Review: Co-op Juniors offer some spectacular Christmas sparkle at Snape
- Credit: Archant
The Co-op Juniors Christmas Spectacular, Snape Maltings, until December 15
It says Christmas Spectacular on the posters and Christmas Spectacle is certainly what you get when you are seated inside Snape's world famous concert hall.
The show, celebrating not only the festive season but 15 years of performances at Snape, is as slick, as polished, as professional as any show I've seen staged there. The only thing that's amateur about it is the fact that the performers don't get paid.
If you regard this Christmas Spectacular as a showcase for burgeoning young talent, that will be feeding through to the drama schools, dance academies and amateur theatre companies in years to come, then the state of Suffolk creative talent is very healthy indeed, as the standard of performance in this show is exceptional.
After staging narrative driven shows in recent years, the Co-op Juniors have gone back to their roots with a Christmas dance-variety show which is as inventive and impeccably presented as anything you would see on the West End stage.
The secret of the Co-op Juniors success is that they care just as much about the presentation of the show as they do about the content. They work hard to develop imaginative routines, which show off the skills of their young stars, they drill them well, everyone knows exactly what they are doing, and then the technical team steps in to provide the lighting and sets which offer the perfect lens for the audience to view this wonderful show.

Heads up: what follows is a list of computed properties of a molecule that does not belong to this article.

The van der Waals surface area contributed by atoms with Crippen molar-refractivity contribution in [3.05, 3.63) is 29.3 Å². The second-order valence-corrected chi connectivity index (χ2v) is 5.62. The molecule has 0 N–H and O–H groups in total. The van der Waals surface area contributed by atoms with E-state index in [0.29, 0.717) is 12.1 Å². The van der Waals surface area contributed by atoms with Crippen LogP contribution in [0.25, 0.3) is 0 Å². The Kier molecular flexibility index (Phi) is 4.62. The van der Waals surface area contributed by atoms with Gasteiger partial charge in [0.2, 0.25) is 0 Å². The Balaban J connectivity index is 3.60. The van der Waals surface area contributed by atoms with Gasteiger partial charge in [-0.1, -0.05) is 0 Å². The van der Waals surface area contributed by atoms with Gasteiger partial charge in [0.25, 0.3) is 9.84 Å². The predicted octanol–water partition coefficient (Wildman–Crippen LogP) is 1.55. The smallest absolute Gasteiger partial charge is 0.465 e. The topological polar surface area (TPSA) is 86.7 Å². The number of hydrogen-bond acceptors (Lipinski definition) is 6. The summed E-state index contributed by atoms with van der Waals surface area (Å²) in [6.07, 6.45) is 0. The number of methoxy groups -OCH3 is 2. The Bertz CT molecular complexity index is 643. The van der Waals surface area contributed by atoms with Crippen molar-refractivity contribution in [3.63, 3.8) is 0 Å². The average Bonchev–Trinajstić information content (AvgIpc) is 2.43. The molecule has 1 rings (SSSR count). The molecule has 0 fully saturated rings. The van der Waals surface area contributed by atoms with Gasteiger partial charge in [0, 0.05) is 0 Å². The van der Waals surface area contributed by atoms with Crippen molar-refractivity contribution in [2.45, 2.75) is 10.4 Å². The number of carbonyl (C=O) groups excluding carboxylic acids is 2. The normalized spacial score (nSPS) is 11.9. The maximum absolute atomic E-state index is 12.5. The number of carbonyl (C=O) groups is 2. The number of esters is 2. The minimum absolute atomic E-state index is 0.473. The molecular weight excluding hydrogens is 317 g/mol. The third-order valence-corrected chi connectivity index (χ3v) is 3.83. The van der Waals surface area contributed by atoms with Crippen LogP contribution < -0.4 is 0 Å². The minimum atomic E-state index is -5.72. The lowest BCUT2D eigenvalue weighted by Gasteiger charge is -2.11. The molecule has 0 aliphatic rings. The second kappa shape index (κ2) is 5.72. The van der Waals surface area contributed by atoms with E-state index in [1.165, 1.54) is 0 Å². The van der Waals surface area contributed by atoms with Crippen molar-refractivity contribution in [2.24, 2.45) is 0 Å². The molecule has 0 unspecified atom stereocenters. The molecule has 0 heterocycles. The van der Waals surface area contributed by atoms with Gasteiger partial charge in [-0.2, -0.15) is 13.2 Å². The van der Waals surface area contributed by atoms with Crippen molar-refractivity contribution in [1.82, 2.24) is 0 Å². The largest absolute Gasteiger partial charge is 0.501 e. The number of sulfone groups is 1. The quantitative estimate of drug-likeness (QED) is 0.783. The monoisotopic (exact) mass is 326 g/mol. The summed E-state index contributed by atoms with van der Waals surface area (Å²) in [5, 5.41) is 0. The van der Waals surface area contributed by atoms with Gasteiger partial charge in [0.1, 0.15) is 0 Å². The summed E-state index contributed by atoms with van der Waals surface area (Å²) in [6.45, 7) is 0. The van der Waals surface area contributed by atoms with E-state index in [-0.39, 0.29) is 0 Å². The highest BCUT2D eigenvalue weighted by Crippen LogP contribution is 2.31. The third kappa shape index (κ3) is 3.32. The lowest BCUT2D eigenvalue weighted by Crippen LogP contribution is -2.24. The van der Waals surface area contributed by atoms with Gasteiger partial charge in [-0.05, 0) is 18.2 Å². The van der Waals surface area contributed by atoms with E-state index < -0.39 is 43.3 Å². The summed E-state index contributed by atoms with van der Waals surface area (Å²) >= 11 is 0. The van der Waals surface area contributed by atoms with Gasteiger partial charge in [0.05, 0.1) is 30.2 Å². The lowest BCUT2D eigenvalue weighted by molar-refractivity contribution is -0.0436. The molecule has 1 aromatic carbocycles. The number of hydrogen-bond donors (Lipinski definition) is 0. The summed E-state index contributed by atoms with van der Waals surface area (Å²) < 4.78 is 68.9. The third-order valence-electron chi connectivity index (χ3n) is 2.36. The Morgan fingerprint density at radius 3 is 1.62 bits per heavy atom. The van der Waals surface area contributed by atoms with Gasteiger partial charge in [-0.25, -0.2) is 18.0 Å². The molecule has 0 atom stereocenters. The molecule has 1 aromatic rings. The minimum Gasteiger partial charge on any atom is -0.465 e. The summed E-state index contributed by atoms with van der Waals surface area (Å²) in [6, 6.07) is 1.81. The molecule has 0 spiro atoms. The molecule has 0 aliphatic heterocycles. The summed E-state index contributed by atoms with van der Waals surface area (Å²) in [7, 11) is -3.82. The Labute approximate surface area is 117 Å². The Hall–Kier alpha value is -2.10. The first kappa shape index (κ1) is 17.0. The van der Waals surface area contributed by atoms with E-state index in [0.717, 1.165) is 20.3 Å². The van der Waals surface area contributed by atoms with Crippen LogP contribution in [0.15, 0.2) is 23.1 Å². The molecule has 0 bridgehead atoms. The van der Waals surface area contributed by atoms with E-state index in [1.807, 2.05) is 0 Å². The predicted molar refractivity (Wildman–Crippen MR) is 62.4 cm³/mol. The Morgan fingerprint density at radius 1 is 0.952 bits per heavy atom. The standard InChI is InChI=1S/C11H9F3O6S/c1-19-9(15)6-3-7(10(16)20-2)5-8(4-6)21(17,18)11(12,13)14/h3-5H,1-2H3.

If there is a theme that permeates its way through the show (apart from Christmas that is) I would say there is a touch of 40s/50s jazz-harmony singing ala The Puppini Sisters with numbers like In The Mood, Jump, Jive and Wail, Shakin' The Blues Away, Jingle Bells and Christmas Town. These were dropped in throughout the show to give proceedings an irreverent showbiz kick every now and then.
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For those wanting a taste of more traditional, multi-part harmonies then songs like Do You Hear What I Hear, Little Drummer Boy (in the Bing Crosby/David Bowie arrangement), God Rest Ye Merry Gentlemen and When a Child is Born certainly fitted the bill.
For me the stand-outs were the spectacular first half closer O Holy Night which gave you a real sense of Christmas and the nativity and the second half novelty number I Want A Hippopotamus for Christmas which was brilliantly realized and performed.
Well done to the 100 or so singers and dancers, it was a superb start to the Christmas season and well done to the nine piece orchestra under musical director Jo King and to the show's director/choreographer Lucy Allen.
Catch it if you can.